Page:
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What is a trauma class and why is it worth three hours of my time?

by Jim Irvine

10:07AM Friday, November 18 2016

It has been well over two years since we called for a trauma kit in every school building. At first only a few schools took the call seriously, but over the past year we have seen a steady increase in interest in both the supplies, and the training to use them. This year several districts have held trauma classes for staff.

The class we offer is a three hour class. It is a distilled class taking the highlights from TCCC ("T triple C"). TCCC stands for Tactical Combat Casualty Care. It was developed by the military to reduce battlefield deaths in the global war on terror. Units trained saw significant reductions in death and special ops units where every member is trained in TCCC have seen reductions never seen before in war.

TEMS (Tactical Emergency Medical Support) evolved along special operations law enforcement (SWAT) on the civilian side. It has identical objectives to TCCC.

The driving force behind TCCC/TEMS is that there is a delay between injury and advanced medical care. Help is simply not on scene when the injury happens and help is needed. Immediate care is needed to sustain life until a transfer to higher medical care can be accomplished. Just as an AED is used to preserve the life of a heart attack victim, trauma care preserves the live of a trauma victim until help arrives.

Class objectives are to train participants to treat preventable deaths. These include extremity hemorrhage (bleeding from arms/legs), junctional hemorrhage (bleeding from shoulder/pelvis), tension pneumothorax (collapsed lung) and airway obstruction.

Most bleeding, even gunshot wounds can be stopped with direct pressure. A problem arises when there are multiple injured and there is not enough time or hands to apply the pressure needed to stop bleeding. What is needed is a way to stop all bleeding quickly allowing the care giver to move on to other casualties. Any extremity injury with significant blood loss (generally pressurized/spurting or pooling) should be treated with a tourniquet.

Most of us learned a few things about tourniquets, which is unfortunately still be taught by uninformed trainers who have not updated their training. We learned that tourniquets are a tool of last resort, they are applied two inches above the injury (or above the joint), they should be loosened approximately every 20 minutes, and they will result in the loss of the limb. It turns out that EVERY one of those things are wrong!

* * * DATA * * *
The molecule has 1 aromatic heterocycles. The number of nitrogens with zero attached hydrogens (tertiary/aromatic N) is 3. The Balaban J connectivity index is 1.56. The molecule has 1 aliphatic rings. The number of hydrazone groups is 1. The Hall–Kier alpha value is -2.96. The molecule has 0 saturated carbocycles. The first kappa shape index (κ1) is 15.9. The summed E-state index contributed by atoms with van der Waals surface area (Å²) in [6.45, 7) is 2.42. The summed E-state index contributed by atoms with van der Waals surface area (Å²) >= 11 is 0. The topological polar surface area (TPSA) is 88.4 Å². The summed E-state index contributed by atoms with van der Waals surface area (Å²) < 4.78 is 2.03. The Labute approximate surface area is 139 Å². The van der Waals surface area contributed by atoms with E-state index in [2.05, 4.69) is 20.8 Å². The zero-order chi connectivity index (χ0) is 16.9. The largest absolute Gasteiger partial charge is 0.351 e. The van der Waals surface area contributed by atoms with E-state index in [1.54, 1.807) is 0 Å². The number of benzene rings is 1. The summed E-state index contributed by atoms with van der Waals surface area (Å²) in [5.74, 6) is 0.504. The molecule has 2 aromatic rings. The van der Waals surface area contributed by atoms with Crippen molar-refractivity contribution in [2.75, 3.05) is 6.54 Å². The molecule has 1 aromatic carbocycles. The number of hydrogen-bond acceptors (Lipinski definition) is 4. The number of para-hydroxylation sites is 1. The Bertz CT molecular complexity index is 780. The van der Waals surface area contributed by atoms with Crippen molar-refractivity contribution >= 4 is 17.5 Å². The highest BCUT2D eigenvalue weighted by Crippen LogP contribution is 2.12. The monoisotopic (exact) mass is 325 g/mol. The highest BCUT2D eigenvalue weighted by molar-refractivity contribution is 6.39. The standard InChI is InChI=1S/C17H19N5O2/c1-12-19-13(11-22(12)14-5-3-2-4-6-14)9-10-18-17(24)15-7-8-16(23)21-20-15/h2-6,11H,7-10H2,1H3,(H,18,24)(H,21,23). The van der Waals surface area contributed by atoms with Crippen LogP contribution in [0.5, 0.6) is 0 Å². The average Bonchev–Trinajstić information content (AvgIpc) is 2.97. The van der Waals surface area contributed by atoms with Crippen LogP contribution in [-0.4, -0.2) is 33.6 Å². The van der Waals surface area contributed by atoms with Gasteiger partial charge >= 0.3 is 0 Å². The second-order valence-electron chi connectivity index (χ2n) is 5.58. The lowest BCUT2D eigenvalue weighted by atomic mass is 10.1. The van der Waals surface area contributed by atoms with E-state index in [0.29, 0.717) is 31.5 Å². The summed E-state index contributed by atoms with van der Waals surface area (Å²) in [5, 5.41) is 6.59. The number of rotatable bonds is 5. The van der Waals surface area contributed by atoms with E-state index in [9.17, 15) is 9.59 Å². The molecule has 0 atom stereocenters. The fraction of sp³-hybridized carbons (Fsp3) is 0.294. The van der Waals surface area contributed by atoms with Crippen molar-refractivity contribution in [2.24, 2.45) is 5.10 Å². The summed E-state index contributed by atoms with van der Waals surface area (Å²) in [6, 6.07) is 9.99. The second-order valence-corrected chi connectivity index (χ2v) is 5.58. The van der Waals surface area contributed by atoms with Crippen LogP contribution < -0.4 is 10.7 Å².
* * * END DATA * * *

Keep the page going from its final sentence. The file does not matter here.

The two tourniquets that have been battle tested and approved for our military are the CAT and the SOF-T tourniquets. There are other commercially available tourniquets, some likely very good, and some there are useless. Stick with the SOF-T or CAT and you will be good. Application is easy and can be done by a trained person in about 30 seconds, even on themselves.

Lacking commercial tourniquets, improvised tourniquets can be made using a non-stretchable cloth and a windlass. Though less comfortable for the patient, and more time consuming to apply, they will accomplish the objective of stopping the bleeding.

Any bleeding which direct pressure can stop can be treated with a compression bandage. The advantage is that a patient can be treated quickly and stabilized allowing the care giver to move on to other victims. These are perfect for wounds which are bleeding, but don’t require a tourniquet.

Chest wounds can result in a collapsed lung. Air inside the chest cavity, but outside the lung, can prevent the lung from properly inflating. As more air becomes trapped, less space is available for the lung. Left untreated this pressure can result in increased pressure on the lungs and heart causing breathing and heartbeat to become faster and shallower until death. This is a tension pneumothorax.

Using chest seals to prevent air from entering the chest cavity through holes prevents/delays the onset of tension pneumothorax. Many commercial options are available. AED pads also work well.

Blast and knife injuries can be devastating. Our class covers how to stuff wound cavities and the use of hemostatic agents.

In just a few hours participants will gain the knowledge and hands on training to prioritize treatment of multiple victims. They will know when, why and how to treat the trauma injuries most likely to result in death.

For more information on various commercial trauma kits or to scheduling a class for your school, church or business, contact Joe Eaton via email at or visit us on the web at

Jim Irvine is the Buckeye Firearms Foundation President, BFA PAC Chairman and recipient of the NRA-ILA's 2011 "Jay M. Littlefield Volunteer of the Year Award," the CCRKBA's 2012 "Gun Rights Defender of the Year Award," and the SAF's 2015 "Defender of Freedom Award."

Buckeye Firearms Foundation (501c3) president Jim Irvine introduces the Faculty/Administrator Safety Training and Emergency Response (FASTER) Program

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